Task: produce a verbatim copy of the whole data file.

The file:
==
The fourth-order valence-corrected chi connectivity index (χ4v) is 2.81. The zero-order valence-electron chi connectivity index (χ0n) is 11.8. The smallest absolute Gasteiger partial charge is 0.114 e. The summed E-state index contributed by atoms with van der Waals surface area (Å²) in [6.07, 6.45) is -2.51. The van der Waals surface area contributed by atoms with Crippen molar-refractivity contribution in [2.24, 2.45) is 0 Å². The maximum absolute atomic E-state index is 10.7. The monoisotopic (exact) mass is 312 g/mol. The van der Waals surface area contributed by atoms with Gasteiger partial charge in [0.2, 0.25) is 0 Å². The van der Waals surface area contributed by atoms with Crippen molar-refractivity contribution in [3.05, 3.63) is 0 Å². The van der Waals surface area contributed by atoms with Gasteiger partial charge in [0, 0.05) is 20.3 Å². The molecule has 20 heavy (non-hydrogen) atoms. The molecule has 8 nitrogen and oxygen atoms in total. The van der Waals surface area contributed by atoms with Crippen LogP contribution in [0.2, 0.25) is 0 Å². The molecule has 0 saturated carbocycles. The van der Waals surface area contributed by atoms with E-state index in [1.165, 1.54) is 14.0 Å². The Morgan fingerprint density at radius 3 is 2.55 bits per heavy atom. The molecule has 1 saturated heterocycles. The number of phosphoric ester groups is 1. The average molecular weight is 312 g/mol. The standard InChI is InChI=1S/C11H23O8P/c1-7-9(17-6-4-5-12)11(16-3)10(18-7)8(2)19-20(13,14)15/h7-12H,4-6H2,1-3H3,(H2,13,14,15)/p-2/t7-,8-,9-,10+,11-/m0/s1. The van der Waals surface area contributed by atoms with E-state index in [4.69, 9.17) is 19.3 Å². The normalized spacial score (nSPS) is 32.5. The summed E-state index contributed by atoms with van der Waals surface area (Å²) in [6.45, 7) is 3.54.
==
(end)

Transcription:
The fourth-order valence-corrected chi connectivity index (χ4v) is 2.81. The zero-order valence-electron chi connectivity index (χ0n) is 11.8. The smallest absolute Gasteiger partial charge is 0.114 e. The summed E-state index contributed by atoms with van der Waals surface area (Å²) in [6.07, 6.45) is -2.51. The van der Waals surface area contributed by atoms with Crippen molar-refractivity contribution in [2.24, 2.45) is 0 Å². The maximum absolute atomic E-state index is 10.7. The monoisotopic (exact) mass is 312 g/mol. The van der Waals surface area contributed by atoms with Gasteiger partial charge in [0.2, 0.25) is 0 Å². The van der Waals surface area contributed by atoms with Crippen molar-refractivity contribution in [3.05, 3.63) is 0 Å². The van der Waals surface area contributed by atoms with Gasteiger partial charge in [0, 0.05) is 20.3 Å². The molecule has 20 heavy (non-hydrogen) atoms. The molecule has 8 nitrogen and oxygen atoms in total. The van der Waals surface area contributed by atoms with Crippen LogP contribution in [0.2, 0.25) is 0 Å². The molecule has 0 saturated carbocycles. The van der Waals surface area contributed by atoms with E-state index in [1.165, 1.54) is 14.0 Å². The Morgan fingerprint density at radius 3 is 2.55 bits per heavy atom. The molecule has 1 saturated heterocycles. The number of phosphoric ester groups is 1. The average molecular weight is 312 g/mol. The standard InChI is InChI=1S/C11H23O8P/c1-7-9(17-6-4-5-12)11(16-3)10(18-7)8(2)19-20(13,14)15/h7-12H,4-6H2,1-3H3,(H2,13,14,15)/p-2/t7-,8-,9-,10+,11-/m0/s1. The van der Waals surface area contributed by atoms with E-state index in [4.69, 9.17) is 19.3 Å². The normalized spacial score (nSPS) is 32.5. The summed E-state index contributed by atoms with van der Waals surface area (Å²) in [6.45, 7) is 3.54.